SOC 128 Boilerplate

Course Objectives

The course provides students with the opportunity to attain beginner to intermediate level competence with ESRI's ArcGIS Desktop along with experience applying GIS to one or more fields of interest. In addition to hands-on skills, the course also introduces students to cartography, spatial data analysis, data visualization, and the use of images to communicate. Along the way, students will have the opportunity to learn some real geography, a bit of math and physics, a little bit of computer science, and to develop deeper expertise in specific areas if so motivated.

See Also: Formal Learning Goals


QGIS Gentle Introduction
QGIS User Manual

How to Learn Computer Applications

There are three variables that will determine how well you learn to fly the software introduced in this course. Most important is simply the number of hours you log in the pilot's seat (I would estimate a minimum of 6-8 solid, separate hours per week for at least the first several weeks). You get out what you put in. Second most important is the frequency with which you do so — more than once per day is ideal; once per week is a recipe for falling behind and/or failing. Third most important is repetition. It is generally better to move forward at a reasonable clip and repeat exercises until they are second nature than to proceed with slow, deliberate care taking notes on each step. You are developing intuition here, not studying for an exam.

Classroom Standards and Decorum

We will start on time. Please do your best to arrive early enough to be settled and ready to start at the appointed time. This is especially true in lab. You will be expected to be at a work station, logged in, ready to go by 4:05.

Laptops MAY be used during class for note-taking, though I don't recommend it. If you have a laptop open, you will be expected to refrain from checking email, Facebook, and the like and surfing the web. These activities reduce your capacity to focus on what's going on in class, they are distracting to the people around you (as is your divided presence), and it's an unprofessional habit you really do not want to cultivate.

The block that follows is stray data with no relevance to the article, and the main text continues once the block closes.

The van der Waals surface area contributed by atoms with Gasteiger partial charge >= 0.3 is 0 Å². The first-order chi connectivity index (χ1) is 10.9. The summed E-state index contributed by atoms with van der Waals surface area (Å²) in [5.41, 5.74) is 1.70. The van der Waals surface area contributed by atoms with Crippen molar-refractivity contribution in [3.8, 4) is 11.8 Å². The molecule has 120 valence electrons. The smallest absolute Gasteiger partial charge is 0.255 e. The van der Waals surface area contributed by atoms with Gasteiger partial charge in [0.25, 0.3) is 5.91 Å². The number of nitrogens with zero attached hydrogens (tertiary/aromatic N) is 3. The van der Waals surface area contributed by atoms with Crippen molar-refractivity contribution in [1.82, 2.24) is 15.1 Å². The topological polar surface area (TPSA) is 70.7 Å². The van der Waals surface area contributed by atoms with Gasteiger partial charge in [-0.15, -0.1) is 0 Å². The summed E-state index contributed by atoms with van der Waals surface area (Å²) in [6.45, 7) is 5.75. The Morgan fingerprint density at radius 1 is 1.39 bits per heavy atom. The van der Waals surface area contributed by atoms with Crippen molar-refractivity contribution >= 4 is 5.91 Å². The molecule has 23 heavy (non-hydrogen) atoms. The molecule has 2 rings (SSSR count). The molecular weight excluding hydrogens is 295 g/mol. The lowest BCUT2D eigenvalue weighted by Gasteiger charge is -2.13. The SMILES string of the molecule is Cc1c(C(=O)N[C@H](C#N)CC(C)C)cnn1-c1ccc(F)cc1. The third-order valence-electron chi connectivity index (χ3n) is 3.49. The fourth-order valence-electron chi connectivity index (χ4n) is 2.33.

It should not need saying but texting, tweeting, Facebooking, whatever, on phone or tablet or laptop during class is simply unacceptable. I reserve the right to ask you to leave class if I notice you doing it and to drop the course if you are an habitual offender.

There are no stupid questions. But the rest of us will get annoyed if you keep asking me to repeat myself because you are not paying attention or decided to skip ahead and not hear what the rest of us are talking about. Just sayin'.

Throughout most of this course the syllabus has you looking things over, trying them out, watching a video lecture, or otherwise preparing ahead of time. THAT is a large part of the work of the course. Both I and your classmates depend on you to have done it. Your getting the most out of class and lab sessions depends on you having done it.

A Note on Working With Computers

You will often follow the instructions in an exercise and not get the results the instructions indicate. Most people's first inclination is to think either (1) something is wrong with the computer or software, or (2) the instructions are wrong. Both are possible, but both are much less common events than misreading the instructions. Computers are, at the end of the day, damnably consistent. One of the joys (if you see it in the right light) of working with them is that if you remember that fact you can learn a lot about how to master them and make productive use of them.